Coloured Pencil Tutorials, Pencils

Which Is The Whitest White Pencil?

I don’t know about you but as a mixed media artist I’m continually on the search for the best white pens, acrylic markers and pencils to use as highlights on a variety of surfaces. I’m always on the look out for that strong bright whitest of white! In this article I will share with you some of the pencils that I have tested on different surfaces to find my favourite. I have also included a fun tutorial for you to follow using just a white pencil and some black paper.

What I look for in a white pencil

For me ‘whites’ fall into two categories, wet (markers, posca pens etc) or dry (colour pencils, dry watercolour pencils, un-activated inktense etc.) and I use different products for different things. For the purposes of todays fun exercise I’ll be looking at dry media.

So what do I look for? Well…my main criteria for my studio work is opacity (how well does it cover), blendability (does it play well with other mediums), flexibility (does it work on different supports) and brightness (I want a white that shines out).

I’ve used a handful of different white pencils on two challenging surfaces, black card stock and a sanded wood panel …. just look at the difference!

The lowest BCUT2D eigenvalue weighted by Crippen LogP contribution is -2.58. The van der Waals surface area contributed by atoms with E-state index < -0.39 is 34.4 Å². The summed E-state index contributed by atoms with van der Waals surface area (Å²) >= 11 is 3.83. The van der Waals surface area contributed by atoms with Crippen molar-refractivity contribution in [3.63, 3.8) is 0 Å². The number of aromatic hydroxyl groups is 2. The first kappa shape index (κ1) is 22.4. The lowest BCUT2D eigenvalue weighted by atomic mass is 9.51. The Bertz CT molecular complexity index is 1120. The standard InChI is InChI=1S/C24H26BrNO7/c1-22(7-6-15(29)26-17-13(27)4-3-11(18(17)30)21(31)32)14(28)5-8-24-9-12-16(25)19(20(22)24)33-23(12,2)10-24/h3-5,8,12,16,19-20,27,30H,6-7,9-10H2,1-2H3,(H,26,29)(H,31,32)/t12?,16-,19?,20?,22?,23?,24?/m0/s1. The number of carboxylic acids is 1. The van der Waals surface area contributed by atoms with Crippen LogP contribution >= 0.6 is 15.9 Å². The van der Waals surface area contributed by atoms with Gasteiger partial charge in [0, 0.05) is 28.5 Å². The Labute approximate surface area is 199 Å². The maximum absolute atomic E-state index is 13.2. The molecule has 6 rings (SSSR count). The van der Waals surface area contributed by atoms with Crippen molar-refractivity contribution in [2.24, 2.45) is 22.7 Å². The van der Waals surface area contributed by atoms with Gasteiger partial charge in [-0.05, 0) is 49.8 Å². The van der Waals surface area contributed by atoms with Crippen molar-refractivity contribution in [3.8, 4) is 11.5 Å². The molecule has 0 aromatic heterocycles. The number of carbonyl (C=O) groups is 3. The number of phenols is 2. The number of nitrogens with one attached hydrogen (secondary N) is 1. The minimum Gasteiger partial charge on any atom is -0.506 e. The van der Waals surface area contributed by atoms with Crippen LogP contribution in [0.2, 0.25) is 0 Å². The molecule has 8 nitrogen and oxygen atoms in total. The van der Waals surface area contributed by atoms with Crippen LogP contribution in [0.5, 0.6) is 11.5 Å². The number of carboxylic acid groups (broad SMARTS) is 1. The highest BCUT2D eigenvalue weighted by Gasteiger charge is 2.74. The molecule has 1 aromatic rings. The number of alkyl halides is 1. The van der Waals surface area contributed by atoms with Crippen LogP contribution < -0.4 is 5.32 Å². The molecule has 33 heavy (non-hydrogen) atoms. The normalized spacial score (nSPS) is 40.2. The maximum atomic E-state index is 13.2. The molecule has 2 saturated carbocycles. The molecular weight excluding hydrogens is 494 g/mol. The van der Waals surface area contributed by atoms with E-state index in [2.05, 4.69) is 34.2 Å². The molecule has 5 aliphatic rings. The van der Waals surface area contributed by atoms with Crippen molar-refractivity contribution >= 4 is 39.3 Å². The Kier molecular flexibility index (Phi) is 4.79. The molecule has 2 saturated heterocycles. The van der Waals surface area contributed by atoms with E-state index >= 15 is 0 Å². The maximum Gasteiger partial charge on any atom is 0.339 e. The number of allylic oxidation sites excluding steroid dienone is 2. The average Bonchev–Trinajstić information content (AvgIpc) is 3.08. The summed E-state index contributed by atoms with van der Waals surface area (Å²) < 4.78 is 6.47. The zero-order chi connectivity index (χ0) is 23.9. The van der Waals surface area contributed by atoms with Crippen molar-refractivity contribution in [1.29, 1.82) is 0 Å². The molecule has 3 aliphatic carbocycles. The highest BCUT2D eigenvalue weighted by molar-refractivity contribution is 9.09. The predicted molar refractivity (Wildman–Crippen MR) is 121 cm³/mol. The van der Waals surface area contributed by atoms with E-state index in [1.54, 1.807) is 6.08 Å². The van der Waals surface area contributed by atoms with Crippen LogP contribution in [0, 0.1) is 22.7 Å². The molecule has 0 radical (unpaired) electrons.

Stabilo ‘Write All’ 8052

All purpose marking pencil for glass, plastic, metal and wood. It has highly pigmented colour which gives strong lines and it’s easy to sharpen. It is however water soluble so will wipe off with a wet cloth.

Derwent Drawing ‘Chinese White’ 7200

Soft creamy textured pencil with a unique waxy consistency that produces a smooth velvety opaque finish on wood without having to press too hard. It sharpens to a great point and have a light fast rating of 8 (very high). In these two tests it produced the brightest, most stable, saturated colour on black paper and it was the easiest pencil to use on sanded wood.

Derwent Procolour ‘Chinese White’ 72

Procolour Pencils are the perfect combination of a strong point and smooth lay down. The texture of the lead is quite firm and works great on paper with the strong covering power of a wax, yet glides like an oil pencil. However on wood the firmer lead tends to skip resulting in a patchy cover, even on a well sanded surface.